I am not arguing against improved coding approaches like WAI-ARIA for web sites. That is all good, albeit a bit late. Same goes for the evolution in markup and styling languages and programming capabilities.

I am saying assistive technology should not need additional web page code/pointers beyond what is already found on billions of web sites, in order to resolve the most complex solutions for some end‐users.

I am also saying that the more code web site coders are given to use on sites, the more sites will intentionally and unintentionally be launched with flawed code that mess up rather than solve real problems for groups of end‐users. More than enough weak sites already, and giving the same designers and coders more to play with is unlikely to improve things.

The more power in the form of accessibility options that can override the work of web site designers and coders – when and as needed, that are implemented at the user‐end, the greater the chance for working web sites for all.

When the day comes that browsers and assistive software/‍hardware can handle any web page/‍site, and modify suboptimal content and functionality into something that works reasonably well for individual end‐users regardless of their capabilities, we are closer to the open web.

sincerely  georg; sign

Hageland 07.dec.2012

last rev: 12.dec.2012


side notes.

take it from here.

For site developers attempting to get out of one ditch – one of messy code and inaccessible web sites, without ending up in another ditch – one of equally messy code aimed at accessibility for all, the following links provide good tips for balanced approaches aimed at site by site improvements.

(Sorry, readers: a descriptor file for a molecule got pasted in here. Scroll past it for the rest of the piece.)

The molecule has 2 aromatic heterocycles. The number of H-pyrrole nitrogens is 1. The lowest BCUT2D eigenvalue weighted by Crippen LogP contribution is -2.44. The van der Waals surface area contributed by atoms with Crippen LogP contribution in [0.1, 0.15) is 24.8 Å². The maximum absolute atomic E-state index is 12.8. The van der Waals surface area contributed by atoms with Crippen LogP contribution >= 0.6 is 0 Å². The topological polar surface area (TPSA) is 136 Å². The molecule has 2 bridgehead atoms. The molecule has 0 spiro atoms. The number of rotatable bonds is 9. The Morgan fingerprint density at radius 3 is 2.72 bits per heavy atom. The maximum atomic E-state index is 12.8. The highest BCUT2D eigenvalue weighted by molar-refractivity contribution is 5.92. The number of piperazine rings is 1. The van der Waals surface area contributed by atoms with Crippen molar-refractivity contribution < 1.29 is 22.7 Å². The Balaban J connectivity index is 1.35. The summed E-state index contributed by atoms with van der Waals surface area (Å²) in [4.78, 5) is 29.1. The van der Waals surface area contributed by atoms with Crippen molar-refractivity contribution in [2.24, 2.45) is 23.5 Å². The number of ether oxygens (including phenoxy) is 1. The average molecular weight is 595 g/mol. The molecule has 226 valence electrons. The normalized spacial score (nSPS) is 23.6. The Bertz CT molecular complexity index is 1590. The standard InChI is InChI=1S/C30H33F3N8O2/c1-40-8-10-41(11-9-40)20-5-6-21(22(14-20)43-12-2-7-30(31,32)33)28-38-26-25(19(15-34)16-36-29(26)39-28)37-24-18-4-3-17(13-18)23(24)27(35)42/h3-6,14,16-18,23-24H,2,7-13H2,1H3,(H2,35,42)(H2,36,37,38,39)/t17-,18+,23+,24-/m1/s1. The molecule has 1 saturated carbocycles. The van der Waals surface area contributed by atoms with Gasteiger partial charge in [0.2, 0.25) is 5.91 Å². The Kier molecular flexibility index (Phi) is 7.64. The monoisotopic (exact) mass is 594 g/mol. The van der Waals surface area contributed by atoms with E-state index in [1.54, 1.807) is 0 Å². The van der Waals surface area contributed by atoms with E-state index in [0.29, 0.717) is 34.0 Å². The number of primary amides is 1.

Can't hurt to apply good practices…:

different perspective – same web.

For us end‐users all things web look a bit different than for us web developers/designers. Wouldn't it be nice if it looked, and worked, equally well regardless of our viewpoint and needs?

Well, it can be made to work equally well for all, if designed web site solutions are disregarded and redefined at the user‐end whenever they do not work for the individual end‐user. Some heavy number crunching needed to get it right every time, but it can be done. Then, maybe, the state of the world wide web will improve for all of us.

As web devel­oper/designer I want more control, but as end‐user I want to break free and simply use the world wide web to my advantage.

Can I have both, please?

in reality…

Software/hardware problems related to web accessibility can be overcome, but they probably won't be for lack of incentive – money mostly. The tasks are too huge and complex to take on for free, so solutions presented to user groups will continue to be limited, suboptimal, and for the most part only good on paper.

The majority of end‐users will continue to focus on factors like trends and prices, and won't notice or care that things are not as they should be for minority groups of web users. Thus, money and resources will continue to be be poured in where they don't do much good for those in real need of improved solutions.

As for everything else in this world: claims will be made – of which only a small percentage will be somewhat correct, and arguments will be thrown back and forth until issues lose focus and can be archived as uninteresting.

Laws and regulations will not help much, as most of the web is (thankfully) outside governmental control. At best, or rather worst, governments will cease chances to increase their fields of control into areas they should rather stay out of.

Only minor patches will be applied here and there to improve things, and the world wide web will stay divided in a small reasonably accessible and a huge not very accessible “section” for a very long time.

That is my most optimistic view on the future of web accessibility, and it is in my view one we can live with – in part because we won't have much of a choice.